An office design can go one of two ways – it can make people feel creative and energized, or it can make them feel dull and stressed.
This is the question of designing your office: how do you create the most productive environment you can?
Companies have tried all sorts of things. In the 1970s, and up until the 90s, we saw cubicles. Now, you say that to a millennial and they’ll go running!
That said, companies have opted for “open office plans”, when there are little to no partitions. Going around Portland and Vancouver, you’d have trouble finding an office that doesn’t have this layout.
That plan is starting to become less popular, though, in favor of more innovative designs. As you consider an open office design, you may want to keep these in mind:
- More collaboration and transparency. Offices thrive on open communication. That means nothing happens behind closed doors (or maybe just some things). You can also ask quick questions and share ideas freely. Managers and team leaders are more approachable – there isn’t that barrier of having to “knock and enter”.
- Some teams thrive off a high energy environment. This goes for industries like sales and marketing, where you often get up-tempo atmospheres.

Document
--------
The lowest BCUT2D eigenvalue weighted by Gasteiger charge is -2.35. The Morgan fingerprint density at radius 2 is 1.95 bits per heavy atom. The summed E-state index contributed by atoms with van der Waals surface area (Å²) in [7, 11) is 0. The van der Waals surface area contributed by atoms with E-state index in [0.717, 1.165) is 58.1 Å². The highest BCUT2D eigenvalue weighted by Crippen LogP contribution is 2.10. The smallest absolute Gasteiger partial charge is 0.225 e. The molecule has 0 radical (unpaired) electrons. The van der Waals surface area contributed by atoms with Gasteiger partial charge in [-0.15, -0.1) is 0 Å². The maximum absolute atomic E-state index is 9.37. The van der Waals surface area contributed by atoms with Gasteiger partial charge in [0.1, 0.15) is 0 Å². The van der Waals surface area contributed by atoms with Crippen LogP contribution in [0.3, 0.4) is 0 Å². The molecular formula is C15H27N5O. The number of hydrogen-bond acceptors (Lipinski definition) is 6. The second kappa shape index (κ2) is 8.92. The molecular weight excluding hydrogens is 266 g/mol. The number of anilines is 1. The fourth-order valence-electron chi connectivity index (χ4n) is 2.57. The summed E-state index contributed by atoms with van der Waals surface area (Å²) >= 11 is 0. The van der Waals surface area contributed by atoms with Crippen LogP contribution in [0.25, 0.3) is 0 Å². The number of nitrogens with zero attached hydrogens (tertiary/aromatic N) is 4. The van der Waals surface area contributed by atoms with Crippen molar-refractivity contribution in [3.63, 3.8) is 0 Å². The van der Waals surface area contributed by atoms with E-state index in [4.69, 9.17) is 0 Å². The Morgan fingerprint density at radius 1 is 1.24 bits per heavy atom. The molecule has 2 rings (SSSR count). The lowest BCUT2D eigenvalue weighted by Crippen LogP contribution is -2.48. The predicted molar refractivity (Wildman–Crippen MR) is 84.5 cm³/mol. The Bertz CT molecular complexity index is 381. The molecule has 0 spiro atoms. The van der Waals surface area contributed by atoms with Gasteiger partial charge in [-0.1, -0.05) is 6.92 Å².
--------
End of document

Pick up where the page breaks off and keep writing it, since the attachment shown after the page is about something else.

- Saves money. Especially true for heating/cooling and electricity. It also maximizes space, and allows you to not worry about finding space for new hires.
- More socializing. This can contribute to higher work satisfaction, when team members can laugh and joke with each other.
- Noisier, no privacy. While laughing and joking is nice, there also comes a time when people need to hunker down and work. Or, if one employee is on a deadline, but everyone else has free time, this can result in frustration. Some people also don’t like others hearing their phone calls, or conversations.
- Lose the ‘hierarchy’. This is more common for Boomers, but some employees like that they had to work hard to get a window or corner office. It could provide incentive.
- Getting everyone to agree on things. It’s hard to get 30 people to agree on the same temperature, or type of music. What do you do in these situations?
You can find the happy medium
The argument is pulled equally in both directions. How do you build a space that encourages collaboration yet also allows for privacy?
Fortunately, there are ways to accommodate both.
We’ve seen offices that have dedicated spaces for different environments. You might have a “quiet room” partitioned off, with the rest of the office being used for collaborating and socializing. Some places have “office neighborhoods”, where people come and go temporarily based on what project they’re working on.
Take Your Team Into Account
Your office layout will be best suited for the type of work you do and the personalities within it. And hey, it might take some redesigns to get it right.
In that, we have extensive experience moving walls and partitions. We can even help in discussing what would work best for your office. Schedule a consultation with G&C Construction to go over your challenges and design goals.